In Isaac Asimov's I, Robot novel, two scientists stationed in an asteroid where mining activities are performed say "We could flood the mines, if this weren't an airless asteroid" when considering ...
18
votes
2answers
812 views

How deep is the Great Red Spot?

The Great Red Spot (GRS) is a very persistent storm system that's easily visible through a telescope on the surface of Jupiter. But what is the three-dimensional structure of the GRS, and how deep ...
18
votes
1answer
279 views

What are the equations of motion of a hole in a soap bubble?

Imagine the following situation: I have a thin stationary water film, like a soap bubble, suspended inside a large ring. I throw a small loop of string onto the film and punch a hole inside it. How ...
17
votes
2answers
430 views

Stripeless cleaning of windows

Cross post: http://chemistry.stackexchange.com/q/4377/22 Last week I was discussing with a friend how we thought the stripeless cleaning of windows is achieved when using a cleaner like Windex ...
17
votes
2answers
250 views

Branching lemon drop “smoke rings”

This might be hard to ask, but here goes nothing. I recently poured a cup of water into a black coffee cup. There was a light source--not very bright--above the cup. Anyways, I was squeezing a ...
16
votes
3answers
799 views

How to show that the Coriolis effect is irrelevant for the whirl/vortex in the sink/bathtub?

There is a common myth that water flowing out from a sink should rotate in direction governed by on which hemisphere we are; this is shown false in many household experiments, but how to show it ...
15
votes
1answer
267 views

How fast would a truck have to go to pull a pedestrian onto the road? [closed]

Let's suppose a pedestrian P is walking or standing next to a highway. Suppose a truck T will drive by the said pedestrian at speed V leaving distance L between the two. Assuming L is a reasonably ...
15
votes
2answers
3k views

How does a sponge “suck” up water against gravity?

If I take a sponge and place it in a shallow dish of water (i.e. water level is lower than height of sponge), it absorbs water until the sponge is wet, including a portion of the sponge above the ...
14
votes
12answers
774 views

Why do turbine engines work?

I know roughly how a turbine engine (let's say a gas turbine producing no jet thrust) is supposed to work: The compressor forces fresh air into a combustion chamber, where it reacts with fuel to ...
14
votes
2answers
1k views

Why doesn't water come out of tap/faucet at high pressure when I turn it on?

(tap=faucet) When I turn a tap on full and then put my thumb over the spout covering, say, 90% of it, then the water spurts out. If I turn it on to, say 10%, then the water dribbles out. What's the ...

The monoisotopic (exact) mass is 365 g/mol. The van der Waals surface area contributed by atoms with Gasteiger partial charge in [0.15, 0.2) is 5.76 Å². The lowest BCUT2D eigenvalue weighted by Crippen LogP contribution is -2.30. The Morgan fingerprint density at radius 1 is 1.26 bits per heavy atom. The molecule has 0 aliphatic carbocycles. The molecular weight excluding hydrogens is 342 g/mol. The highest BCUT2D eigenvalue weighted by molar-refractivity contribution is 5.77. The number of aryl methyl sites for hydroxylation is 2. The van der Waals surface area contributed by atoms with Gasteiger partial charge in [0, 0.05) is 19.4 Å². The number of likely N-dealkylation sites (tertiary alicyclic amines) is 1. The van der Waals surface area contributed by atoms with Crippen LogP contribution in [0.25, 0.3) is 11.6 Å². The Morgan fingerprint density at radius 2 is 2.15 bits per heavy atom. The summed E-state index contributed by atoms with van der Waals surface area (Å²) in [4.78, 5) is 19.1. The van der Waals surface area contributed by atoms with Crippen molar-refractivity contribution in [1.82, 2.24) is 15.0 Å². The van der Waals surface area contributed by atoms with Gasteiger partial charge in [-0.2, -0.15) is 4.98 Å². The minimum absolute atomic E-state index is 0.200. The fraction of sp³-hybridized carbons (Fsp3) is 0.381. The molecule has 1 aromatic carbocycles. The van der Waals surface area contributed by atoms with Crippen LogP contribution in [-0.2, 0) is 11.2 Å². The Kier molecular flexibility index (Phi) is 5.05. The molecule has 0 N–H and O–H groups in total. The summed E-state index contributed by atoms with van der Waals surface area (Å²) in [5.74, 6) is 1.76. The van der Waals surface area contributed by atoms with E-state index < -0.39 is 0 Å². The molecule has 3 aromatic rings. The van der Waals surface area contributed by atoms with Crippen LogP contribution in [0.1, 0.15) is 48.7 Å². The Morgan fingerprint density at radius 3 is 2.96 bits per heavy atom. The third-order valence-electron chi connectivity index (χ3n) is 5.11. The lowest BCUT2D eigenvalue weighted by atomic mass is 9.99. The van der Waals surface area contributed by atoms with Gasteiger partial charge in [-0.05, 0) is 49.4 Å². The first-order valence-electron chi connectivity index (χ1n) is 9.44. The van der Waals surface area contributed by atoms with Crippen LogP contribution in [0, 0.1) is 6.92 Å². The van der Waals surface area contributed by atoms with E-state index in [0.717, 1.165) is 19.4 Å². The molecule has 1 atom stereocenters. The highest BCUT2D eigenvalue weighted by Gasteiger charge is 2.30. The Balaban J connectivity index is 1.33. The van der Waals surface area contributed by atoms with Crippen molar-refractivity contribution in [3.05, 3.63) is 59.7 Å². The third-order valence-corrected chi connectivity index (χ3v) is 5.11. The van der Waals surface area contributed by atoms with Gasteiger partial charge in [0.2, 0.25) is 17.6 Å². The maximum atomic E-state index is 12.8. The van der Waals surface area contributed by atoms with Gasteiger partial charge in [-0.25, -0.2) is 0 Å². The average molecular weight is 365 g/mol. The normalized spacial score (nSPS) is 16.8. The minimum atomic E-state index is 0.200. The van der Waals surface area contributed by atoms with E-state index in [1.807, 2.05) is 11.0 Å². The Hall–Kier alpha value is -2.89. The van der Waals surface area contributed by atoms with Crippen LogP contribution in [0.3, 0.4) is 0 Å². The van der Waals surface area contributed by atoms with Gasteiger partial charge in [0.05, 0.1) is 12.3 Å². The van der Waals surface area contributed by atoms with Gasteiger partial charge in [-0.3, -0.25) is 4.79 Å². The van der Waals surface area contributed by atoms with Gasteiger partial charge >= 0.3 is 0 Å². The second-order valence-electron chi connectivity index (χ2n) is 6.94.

14
votes
8answers
3k views

Why there's a whirl when you drain the bathtub?

At first I thought it's because of Coriolis, but then someone told me that at the bathtub scale that's not the predominant force in this phenomenon.
14
votes
1answer
5k views

Did Felix Baumgartner produce a sonic boom during his jump?

I really got to thinking about this. The speed of sound is measured at 761.2 MPH at sea level. But how does this number change as air density decreases? The lack of air density is what allowed his ...
14
votes
2answers
5k views

What is the mystery of turbulence?

One of the great unsolved problems in physics is turbulence but I'm not too clear what the mystery is. Does it mean that the Navier-Stokes equations don't have any turbulent phenomena even if we solve ...
14
votes
4answers
848 views

Why does string not wick down?

I regularly drink tea at work and I often reuse the tea bags (yes I know I'm a cheapskate). Yesterday afternoon I used a tea bag once and kept it in the cup in case I wanted another cup before I ...
14
votes
2answers
27k views

What exactly is the difference between advection and convection?

After reading Wikipedia articles on advection and convection, I still cannot determine whether there is a consensus on a difference between these two terms. Sometimes, the term convection seems to ...
14
votes
1answer
259 views

Does anyone know the mechanism behind this double helix cloud formation?

This looks like m=2 swirling instability mode of the axisymmetric jet, but how could an axisymmetric jet form up in the sky like that?
13
votes
2answers
964 views

Is it possible to travel at precisely the speed of sound?

I've been talking to a friend, and he said that it's impossible to travel at exactly the same speed as the speed of sound is. He argued that it's only possible to break through the sound barrier using ...
13
votes
5answers
3k views

Why planes have propellers in front but watercraft have them behind?

Why do propeller airplanes mostly have their propellers in front (of the fuselage or wings) while ships and boats mostly have them at the back? I realize that there are aircraft with pusher ...